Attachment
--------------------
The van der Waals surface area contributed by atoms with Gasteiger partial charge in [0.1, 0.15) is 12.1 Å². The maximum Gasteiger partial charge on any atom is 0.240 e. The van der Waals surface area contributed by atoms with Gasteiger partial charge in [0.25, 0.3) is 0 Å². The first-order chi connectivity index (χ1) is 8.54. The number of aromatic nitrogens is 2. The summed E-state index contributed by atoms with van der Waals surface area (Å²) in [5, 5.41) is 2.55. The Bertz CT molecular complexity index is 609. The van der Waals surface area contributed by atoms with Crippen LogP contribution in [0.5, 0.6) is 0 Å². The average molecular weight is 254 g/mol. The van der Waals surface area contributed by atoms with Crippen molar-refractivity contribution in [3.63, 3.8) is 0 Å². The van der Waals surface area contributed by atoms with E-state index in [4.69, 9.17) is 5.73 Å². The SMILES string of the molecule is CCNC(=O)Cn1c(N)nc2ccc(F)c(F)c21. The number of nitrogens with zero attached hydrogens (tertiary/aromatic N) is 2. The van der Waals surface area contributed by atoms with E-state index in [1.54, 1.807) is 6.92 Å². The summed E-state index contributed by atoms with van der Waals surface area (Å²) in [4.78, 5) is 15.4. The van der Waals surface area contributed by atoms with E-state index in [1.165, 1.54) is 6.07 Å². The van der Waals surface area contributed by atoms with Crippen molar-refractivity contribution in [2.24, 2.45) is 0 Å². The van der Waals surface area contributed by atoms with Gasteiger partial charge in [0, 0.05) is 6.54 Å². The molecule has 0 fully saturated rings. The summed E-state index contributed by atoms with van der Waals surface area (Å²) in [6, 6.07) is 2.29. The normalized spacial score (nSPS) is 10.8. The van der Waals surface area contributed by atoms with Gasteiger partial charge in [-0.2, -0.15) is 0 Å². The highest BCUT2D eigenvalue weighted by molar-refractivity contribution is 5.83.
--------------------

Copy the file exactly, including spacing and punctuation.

The van der Waals surface area contributed by atoms with Gasteiger partial charge in [0.1, 0.15) is 12.1 Å². The maximum Gasteiger partial charge on any atom is 0.240 e. The van der Waals surface area contributed by atoms with Gasteiger partial charge in [0.25, 0.3) is 0 Å². The first-order chi connectivity index (χ1) is 8.54. The number of aromatic nitrogens is 2. The summed E-state index contributed by atoms with van der Waals surface area (Å²) in [5, 5.41) is 2.55. The Bertz CT molecular complexity index is 609. The van der Waals surface area contributed by atoms with Crippen LogP contribution in [0.5, 0.6) is 0 Å². The average molecular weight is 254 g/mol. The van der Waals surface area contributed by atoms with Crippen molar-refractivity contribution in [3.63, 3.8) is 0 Å². The van der Waals surface area contributed by atoms with E-state index in [4.69, 9.17) is 5.73 Å². The SMILES string of the molecule is CCNC(=O)Cn1c(N)nc2ccc(F)c(F)c21. The number of nitrogens with zero attached hydrogens (tertiary/aromatic N) is 2. The van der Waals surface area contributed by atoms with E-state index in [1.54, 1.807) is 6.92 Å². The summed E-state index contributed by atoms with van der Waals surface area (Å²) in [4.78, 5) is 15.4. The van der Waals surface area contributed by atoms with E-state index in [1.165, 1.54) is 6.07 Å². The van der Waals surface area contributed by atoms with Crippen molar-refractivity contribution in [2.24, 2.45) is 0 Å². The van der Waals surface area contributed by atoms with Gasteiger partial charge in [0, 0.05) is 6.54 Å². The molecule has 0 fully saturated rings. The summed E-state index contributed by atoms with van der Waals surface area (Å²) in [6, 6.07) is 2.29. The normalized spacial score (nSPS) is 10.8. The van der Waals surface area contributed by atoms with Gasteiger partial charge in [-0.2, -0.15) is 0 Å². The highest BCUT2D eigenvalue weighted by molar-refractivity contribution is 5.83.